‘Don’t judge a book by its cover….’
Much like a book cover, all too often we form opinions about someone or their work based on very little information – usually brief meetings, or in the case of visual artists, one painting, exhibition or gallery representation.
In this post, still thinking about how social media has, and continues to play an important part in my life….I want to address the difficulties of being pigeon holed as an artist. This can happen on the back of one painting, exhibition or gallery representation as well as other people’s assumptions of who you are.
This large oil on canvas (circa 1982) depicts the moment that people turn their backs on one another….(Part of a large series of paintings)
Making a living as an artist is not easy. It takes tenacity, courage and a great deal of creativity. As I look back on my nearly fifty year career I can see that my journey has been eventful, exciting, sometimes desperate, but throughout there has always been the knowledge that I was following the right path.
Despite the difficulties and disappointments along the way, I have, and continue to experience great joy as an artist and will forever be grateful to have chosen this path.
Large oil on canvas (circa 1990) depicting what was one of the most important turning points in my life and career.
By the time I painted this self portrait (circa 1990) – I had already learned that to make my way as an artist I would need to adapt to unusual situations and trust in my intuition. By 1990, sadly my marriage was dissolved and I was left with no money or support.
Refusing to give up my life as an artist, I listened to my intuition and chose to live and work in my West Chester, Pennsylvania, studio, which at that time had no heat or running water. I learned so much about myself during this period.
Along with giving workshops at the Chester County Arts Association, I began working with Bonnie Paul, a well established art consultant. Bonnie provided the art work for large corporate entities….and through her I received many commissions.
Part of the studio in West Chester Pa., on Prescott Alley. By this time I had heat and running water in the building.
The large still life painting you can see through the opening was part of a series of work that sold well and paid for renovations, etc.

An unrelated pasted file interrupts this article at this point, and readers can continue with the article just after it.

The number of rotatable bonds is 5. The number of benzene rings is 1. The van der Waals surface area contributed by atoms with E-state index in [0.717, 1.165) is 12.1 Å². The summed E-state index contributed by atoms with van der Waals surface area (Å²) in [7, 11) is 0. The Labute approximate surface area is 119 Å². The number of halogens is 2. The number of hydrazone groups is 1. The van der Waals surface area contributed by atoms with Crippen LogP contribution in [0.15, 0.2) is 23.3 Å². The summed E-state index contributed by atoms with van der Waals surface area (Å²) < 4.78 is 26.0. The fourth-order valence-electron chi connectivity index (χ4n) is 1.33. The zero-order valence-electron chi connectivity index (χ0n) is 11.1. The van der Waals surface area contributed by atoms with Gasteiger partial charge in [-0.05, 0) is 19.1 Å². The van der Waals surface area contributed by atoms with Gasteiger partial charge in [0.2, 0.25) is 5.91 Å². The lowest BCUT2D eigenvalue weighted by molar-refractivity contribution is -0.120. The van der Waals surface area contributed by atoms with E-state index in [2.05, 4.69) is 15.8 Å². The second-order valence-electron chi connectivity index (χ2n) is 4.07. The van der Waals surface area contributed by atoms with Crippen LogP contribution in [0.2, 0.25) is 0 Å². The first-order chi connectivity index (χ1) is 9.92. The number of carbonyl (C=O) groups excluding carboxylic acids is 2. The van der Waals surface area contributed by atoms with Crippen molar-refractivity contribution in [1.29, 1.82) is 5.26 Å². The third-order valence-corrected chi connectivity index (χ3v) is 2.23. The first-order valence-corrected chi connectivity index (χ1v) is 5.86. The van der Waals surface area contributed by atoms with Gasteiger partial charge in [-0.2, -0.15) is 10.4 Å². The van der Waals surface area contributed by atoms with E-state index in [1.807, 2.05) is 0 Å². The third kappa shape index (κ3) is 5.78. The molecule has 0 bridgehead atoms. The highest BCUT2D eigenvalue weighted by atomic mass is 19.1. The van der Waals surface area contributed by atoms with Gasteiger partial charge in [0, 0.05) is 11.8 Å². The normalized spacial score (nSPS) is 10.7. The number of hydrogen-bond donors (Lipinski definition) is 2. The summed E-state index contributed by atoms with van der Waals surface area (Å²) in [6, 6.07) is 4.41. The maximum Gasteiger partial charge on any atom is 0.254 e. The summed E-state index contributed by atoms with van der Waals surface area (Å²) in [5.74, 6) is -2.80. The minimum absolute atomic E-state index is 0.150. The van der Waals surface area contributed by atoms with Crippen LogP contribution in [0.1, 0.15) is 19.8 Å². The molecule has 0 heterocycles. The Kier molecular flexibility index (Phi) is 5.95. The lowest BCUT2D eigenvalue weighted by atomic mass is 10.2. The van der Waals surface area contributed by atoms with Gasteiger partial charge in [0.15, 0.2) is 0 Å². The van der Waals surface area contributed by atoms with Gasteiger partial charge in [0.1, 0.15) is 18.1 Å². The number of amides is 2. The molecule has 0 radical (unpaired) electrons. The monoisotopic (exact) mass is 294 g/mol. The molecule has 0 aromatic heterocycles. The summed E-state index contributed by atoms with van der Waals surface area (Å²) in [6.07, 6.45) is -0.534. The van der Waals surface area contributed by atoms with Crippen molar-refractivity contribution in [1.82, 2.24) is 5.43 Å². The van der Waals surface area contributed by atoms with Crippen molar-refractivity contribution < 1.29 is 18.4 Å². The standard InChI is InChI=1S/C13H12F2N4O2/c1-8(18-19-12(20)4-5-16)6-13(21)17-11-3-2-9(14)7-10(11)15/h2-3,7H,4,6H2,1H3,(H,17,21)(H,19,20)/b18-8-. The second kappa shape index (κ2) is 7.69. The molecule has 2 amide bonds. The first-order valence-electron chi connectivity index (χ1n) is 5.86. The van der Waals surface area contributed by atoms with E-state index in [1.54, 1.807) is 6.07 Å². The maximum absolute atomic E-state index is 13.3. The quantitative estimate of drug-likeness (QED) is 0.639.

What I haven’t mentioned is that I began my career as a ‘wildlife painter’ – and so when I was commissioned to make a fund raising poster for the Philadelphia Zoo of course I jumped at it. Proceeds from the poster were to contribute towards a new big cat area at the zoo.
Another way to make income and remember this is all before Social media…..
In 1993, I returned home to the UK and moved to Crickhowell, Wales (the Magical Town of Crickadoon) where I stayed with my cousin Lyn and her family. Through Lyn and PJ’s design company, I continued to paint murals and at the same time give workshops. and exhibit.
I took this photograph last weekend when visiting my cousin Lyn in Cardiff. Here is Lyn standing in front of a large oil on canvas portrait I painted of. her in 1994.
It was during my twelve years in Crickhowell, that I was introduced to the internet. It was still prior to social media, digital phones/cameras etc….but seeds were being sown and something about it appealed to me.
It’s important to note that I only use social media to view other artists work and to show my own….I don’t use if for much else, which is why I still probably enjoy it.
Social media allowed me to show hummingbirds, and all sorts of other work. Many of my friends on both sides of the Atlantic have noted that social media joined up all the dots….. In short it got me out of the pigeon hole syndrome…..
Detail from large mural…where I first began to incorporate the hummingbird symbolising the unseen magic in our world. (circa 1989)
This past weekend, I filmed my first web cam demo. Hopefully within a week or so it will be edited so that I can share with you all. Another way that social media helps we artists.
For now I wish you all well and send a magical hummingbird.